As explained in the multiple free publications offered by the members of the Hoist Manufacturers Institute (HMI) that detail hoist inspection procedures, a variety of key components should be assessed when conducting one of the four primary types of hoist inspections: Initial, Pre-Shift, Frequent, and Periodic. While the proper functioning of all its components is critical to the hoist’s safe operation, the wire rope or chain used to lift and lower the load is often the part most prone to wear, damage, or deformation.
Key defects to look for on chains and wire ropes utilized in electric powered, air powered, and hand chain hoists are detailed in HMI 100.24: Inspection and Maintenance Manual – Hoist and for manually-operated lever hoists in HMI 100.74: Inspection and Maintenance Manual – Lever Hoist. The documents advise the following:
- Load chains should be assessed for any nicks, gouges, wear spots, indentations, shiny surfaces or dents, or any type of deformation or damage to the links. Suspected deformation or stretching can be confirmed by measuring a length of links and comparing the findings to the manufacturer’s recommended specifications included in the equipment owner’s manual. Additionally, lubrication on the load chain should be assessed. If any of these issues are detected, the hoist should be removed from service and its load chain should be replaced.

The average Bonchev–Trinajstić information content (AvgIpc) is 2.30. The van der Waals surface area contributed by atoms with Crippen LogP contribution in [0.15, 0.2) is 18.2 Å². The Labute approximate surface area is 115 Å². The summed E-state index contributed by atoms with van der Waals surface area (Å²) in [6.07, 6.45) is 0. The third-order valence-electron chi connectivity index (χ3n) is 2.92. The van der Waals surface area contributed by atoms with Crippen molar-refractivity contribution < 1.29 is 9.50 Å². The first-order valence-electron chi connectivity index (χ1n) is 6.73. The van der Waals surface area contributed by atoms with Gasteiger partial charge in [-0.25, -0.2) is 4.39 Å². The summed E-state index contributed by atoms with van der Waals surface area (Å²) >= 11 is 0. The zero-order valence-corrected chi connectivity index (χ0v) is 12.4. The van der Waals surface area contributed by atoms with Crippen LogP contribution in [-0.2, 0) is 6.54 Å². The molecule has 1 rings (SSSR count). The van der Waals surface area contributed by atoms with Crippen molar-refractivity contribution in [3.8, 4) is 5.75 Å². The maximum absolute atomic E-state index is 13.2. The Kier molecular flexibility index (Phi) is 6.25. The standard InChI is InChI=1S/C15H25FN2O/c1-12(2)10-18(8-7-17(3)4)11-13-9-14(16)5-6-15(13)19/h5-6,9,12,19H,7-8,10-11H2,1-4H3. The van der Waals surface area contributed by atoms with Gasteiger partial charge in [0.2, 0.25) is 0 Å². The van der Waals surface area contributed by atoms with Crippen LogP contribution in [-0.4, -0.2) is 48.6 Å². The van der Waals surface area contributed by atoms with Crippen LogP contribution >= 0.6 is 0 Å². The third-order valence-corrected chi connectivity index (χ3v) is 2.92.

- Wire rope should be checked for distortion, kinking, unstranding, deposits of foreign material or dust, main strand displacement and core protrusion, corrosion, broken and cut wire strands, and birdcaging (when the strands that surround the wire rope core have separated from it due to shock loading). One approach to detecting hard-to-see damage is to protect the hand with a cotton glove or a thin cotton rag and run the material over the wire rope. Any snags or catch points in the material can indicate damage to the wire rope. If any of these conditions are found in the wire rope, the hoist should be immediately removed from service until its wire rope has been replaced.
- Load chain and wire rope reeving should be inspected to verify proper placement, no kinks or twists, and that the parts are not twisted together. If a problem is identified with the reeving, the hoist should be removed from service for repair.
- Tensioning chains on lever hoists should be inspected for nicks, gouges, and any type of deformation or damage, as well as for lubrication. Should one or more of these issues be found, the lever hoist should be removed from service until its tensioning chain has been replaced.
HMI also recommends that all inspections adhere to the guidelines covered in the equipment owner’s manual provided by the hoist manufacturer. Best practice is to keep a copy of the hoist’s manual near the equipment, as it contains guidance on key points for inspection.
Seeking additional information on the safe operation of hoist systems? The members of the Hoist Manufacturers Institute (HMI) offer a variety of resources — including a comprehensive library of product guides; a hoist certification program; OSHA Alliance safety tip sheets, fact sheets and quick cards — via its website at www.MHI.org/hmi.